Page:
Lake Macquarie History

Warners Bay

Name Origin:

Named after Jonathan Warner, the first settler.

Early Land Grants:

Jonathan Warner, a retired army lieutenant was granted Portion 11 of 1280 acres in 1839. Parish of Kahibah.

Early Subdivisions:

In August 1840 Warner subdivided part of his grant, advertising it as allotments constituting the township of Lymington (his hometown in England). The colony was in the grip of a land boom which collapsed soon after into the depression and Lymington remained unsold. It was Lake Macquarie's second subdivision, the first being Newport at Eraring. In 1855 a second attempt was made to sell the Lymington lots but was again unsuccessful and it was not until the third attempt in 1885 that some lots were sold. In 1878 "Biddaba" and its orange orchard were advertised for sale as Lot 1 plus 6 other lots and 679 acres of land but does not seem to have been sold.

On 5/3/1927 a subdivision D.P.14751 was declared. It encompassed James, Mills and Beryl Streets. In spite of numerous subdivisions Warners Bay developed slowly during the first half of the 20th century and it was not until the end of petrol rationing and the widespread use of the private car that it became a popular residential area.

Early Settlers:

Warner selected his land in July 1829 and was authorized to take possession on 8 February 1831. He was a disbanded officer from the New South Wales Royal Veteran Battalion. He had also been Assistant Surveyor of Roads and Bridges in the Wiseman's ferry district and had been sent to check a proposed road from the Hawkesbury to Maitland via Lake Macquarie. He built a two-storey weatherboard house called "Biddaba" ("silent resting place") on a hill near the present Warners Bay Primary School and established a farm and orange orchard. He had a number of assigned convicts to work on the farm, besides his sons. In 1833 he was appointed Police Magistrate for Brisbane Water, which involved fortnightly horseback journeys to Gosford to attend court sittings. He died in 1842, leaving his widow to manage the estate. The orchard was a showplace as late as 1870 and visitors came from Newcastle to see it. The Warner homestead was demolished about 1932.

Early Industries:

The Warner family had a small coal mine in the form of a tunnel on the waterfront below their house, the coal being taken away by boat from a jetty there. A second tunnel had been dug for coal in a gully near the homestead but it was uneconomic because of the difficulty of transporting the coal to the waterfront.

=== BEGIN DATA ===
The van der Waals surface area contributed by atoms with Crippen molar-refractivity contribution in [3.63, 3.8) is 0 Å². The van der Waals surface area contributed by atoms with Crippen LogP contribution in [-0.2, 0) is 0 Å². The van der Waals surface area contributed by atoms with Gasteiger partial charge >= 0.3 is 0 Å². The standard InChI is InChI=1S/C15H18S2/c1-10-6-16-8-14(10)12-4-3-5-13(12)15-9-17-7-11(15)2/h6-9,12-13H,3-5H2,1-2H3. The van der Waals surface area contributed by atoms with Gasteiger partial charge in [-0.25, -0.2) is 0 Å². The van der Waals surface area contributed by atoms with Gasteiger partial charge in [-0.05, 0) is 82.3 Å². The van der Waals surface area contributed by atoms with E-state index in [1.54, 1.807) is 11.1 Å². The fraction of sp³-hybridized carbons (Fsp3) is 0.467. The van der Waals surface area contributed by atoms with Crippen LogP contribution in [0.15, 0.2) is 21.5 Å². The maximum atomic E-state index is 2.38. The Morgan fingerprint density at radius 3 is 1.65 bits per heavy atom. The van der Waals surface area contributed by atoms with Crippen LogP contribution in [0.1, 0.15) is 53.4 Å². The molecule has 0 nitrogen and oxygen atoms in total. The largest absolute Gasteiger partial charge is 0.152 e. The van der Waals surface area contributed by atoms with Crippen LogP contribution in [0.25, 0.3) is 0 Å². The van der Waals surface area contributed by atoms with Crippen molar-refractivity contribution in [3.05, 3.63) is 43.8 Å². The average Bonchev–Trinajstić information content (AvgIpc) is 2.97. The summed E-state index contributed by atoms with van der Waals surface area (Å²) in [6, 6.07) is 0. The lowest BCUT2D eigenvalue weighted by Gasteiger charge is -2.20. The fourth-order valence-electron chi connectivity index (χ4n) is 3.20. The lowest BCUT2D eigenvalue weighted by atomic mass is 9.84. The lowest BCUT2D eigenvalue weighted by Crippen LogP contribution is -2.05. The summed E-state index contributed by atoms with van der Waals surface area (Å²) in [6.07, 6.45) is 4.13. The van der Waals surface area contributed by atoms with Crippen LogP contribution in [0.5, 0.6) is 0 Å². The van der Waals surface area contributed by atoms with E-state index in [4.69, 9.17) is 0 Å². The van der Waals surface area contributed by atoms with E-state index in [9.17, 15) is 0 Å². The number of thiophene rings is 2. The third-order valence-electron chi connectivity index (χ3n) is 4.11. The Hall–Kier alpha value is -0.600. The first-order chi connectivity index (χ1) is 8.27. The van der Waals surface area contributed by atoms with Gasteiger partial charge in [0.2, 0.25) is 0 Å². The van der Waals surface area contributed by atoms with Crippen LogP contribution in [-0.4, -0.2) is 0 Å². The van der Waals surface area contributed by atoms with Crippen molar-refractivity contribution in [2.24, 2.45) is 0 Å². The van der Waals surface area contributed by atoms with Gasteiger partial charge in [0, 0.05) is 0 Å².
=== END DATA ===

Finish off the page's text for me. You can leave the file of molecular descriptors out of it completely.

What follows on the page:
In 1883 a company headed by Hyde, Waterhouse and Cowlishaw leased the Warner estate from the surviving heirs with the intention of drilling a third tunnel but the project does not seem to have materialized.

On 24/7/1884 Archibald Gardiner notified the closure of the Warners Estate mine on behalf of the South Wallsend Coal Co.

Early Transport:

By water or horse. Jonathan Warner made his fortnightly joumeys to Brisbane Water on horseback accompanied by two of his sons for safety. There was a horse and dray track to Newcastle, used for farm produce. In 1931 a private bus service operated from Speers Point to Broadmeadow via Warners Bay and Charlestown. This was converted to a government service in 1937 and extended to Newcastle.

Railway:

A railway was planned for Warners Bay but never established. The park between King and Queen Streets was the land left vacant for it.

First Post Office:

Opened as a non-official post office on 1 January 1927. Prior to its official opening it acted as a receiving office.

First School:

Opened as a provisional school in July 1892. It became a public school in April 1904. The school was called "Warner" until November 1913. Warners Bay High School was opened in January 1966.

Town:

The shopping centre expanded rapidly after 1980. The Council created a reserve along the edge of the Bay by filling and it is now a landscaped park. There is a large industrial area along the Hillsborough and Cardiff Roads.

Water Supply:

1929.

Sewerage:

1955.

Streets in Warners Bay